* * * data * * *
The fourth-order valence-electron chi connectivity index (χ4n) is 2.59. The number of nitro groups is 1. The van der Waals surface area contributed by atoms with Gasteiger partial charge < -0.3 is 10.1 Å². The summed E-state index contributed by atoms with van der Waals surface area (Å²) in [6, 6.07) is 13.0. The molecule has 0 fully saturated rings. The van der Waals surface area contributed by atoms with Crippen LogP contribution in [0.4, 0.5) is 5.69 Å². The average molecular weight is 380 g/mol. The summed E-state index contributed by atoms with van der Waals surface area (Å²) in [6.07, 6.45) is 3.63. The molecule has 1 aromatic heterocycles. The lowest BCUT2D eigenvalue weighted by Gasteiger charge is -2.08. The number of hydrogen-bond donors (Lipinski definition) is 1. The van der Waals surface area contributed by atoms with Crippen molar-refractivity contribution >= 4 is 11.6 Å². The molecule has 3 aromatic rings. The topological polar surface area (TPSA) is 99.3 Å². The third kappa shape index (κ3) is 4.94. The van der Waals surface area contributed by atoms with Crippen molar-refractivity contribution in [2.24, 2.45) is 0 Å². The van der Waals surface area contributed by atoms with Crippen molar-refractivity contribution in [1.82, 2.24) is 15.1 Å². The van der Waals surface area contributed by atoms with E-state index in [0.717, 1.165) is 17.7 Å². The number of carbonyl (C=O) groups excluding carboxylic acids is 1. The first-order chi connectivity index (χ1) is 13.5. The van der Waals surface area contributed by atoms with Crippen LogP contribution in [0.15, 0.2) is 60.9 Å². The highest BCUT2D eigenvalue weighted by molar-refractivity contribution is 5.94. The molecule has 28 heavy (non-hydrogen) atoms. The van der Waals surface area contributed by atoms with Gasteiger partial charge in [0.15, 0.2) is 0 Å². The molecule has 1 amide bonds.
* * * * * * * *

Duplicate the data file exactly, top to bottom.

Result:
The fourth-order valence-electron chi connectivity index (χ4n) is 2.59. The number of nitro groups is 1. The van der Waals surface area contributed by atoms with Gasteiger partial charge < -0.3 is 10.1 Å². The summed E-state index contributed by atoms with van der Waals surface area (Å²) in [6, 6.07) is 13.0. The molecule has 0 fully saturated rings. The van der Waals surface area contributed by atoms with Crippen LogP contribution in [0.4, 0.5) is 5.69 Å². The average molecular weight is 380 g/mol. The summed E-state index contributed by atoms with van der Waals surface area (Å²) in [6.07, 6.45) is 3.63. The molecule has 1 aromatic heterocycles. The lowest BCUT2D eigenvalue weighted by Gasteiger charge is -2.08. The number of hydrogen-bond donors (Lipinski definition) is 1. The van der Waals surface area contributed by atoms with Crippen molar-refractivity contribution >= 4 is 11.6 Å². The molecule has 3 aromatic rings. The topological polar surface area (TPSA) is 99.3 Å². The third kappa shape index (κ3) is 4.94. The van der Waals surface area contributed by atoms with Crippen molar-refractivity contribution in [2.24, 2.45) is 0 Å². The van der Waals surface area contributed by atoms with Crippen molar-refractivity contribution in [1.82, 2.24) is 15.1 Å². The van der Waals surface area contributed by atoms with E-state index in [0.717, 1.165) is 17.7 Å². The number of carbonyl (C=O) groups excluding carboxylic acids is 1. The first-order chi connectivity index (χ1) is 13.5. The van der Waals surface area contributed by atoms with Crippen LogP contribution in [0.15, 0.2) is 60.9 Å². The highest BCUT2D eigenvalue weighted by molar-refractivity contribution is 5.94. The molecule has 28 heavy (non-hydrogen) atoms. The van der Waals surface area contributed by atoms with Gasteiger partial charge in [0.15, 0.2) is 0 Å². The molecule has 1 amide bonds.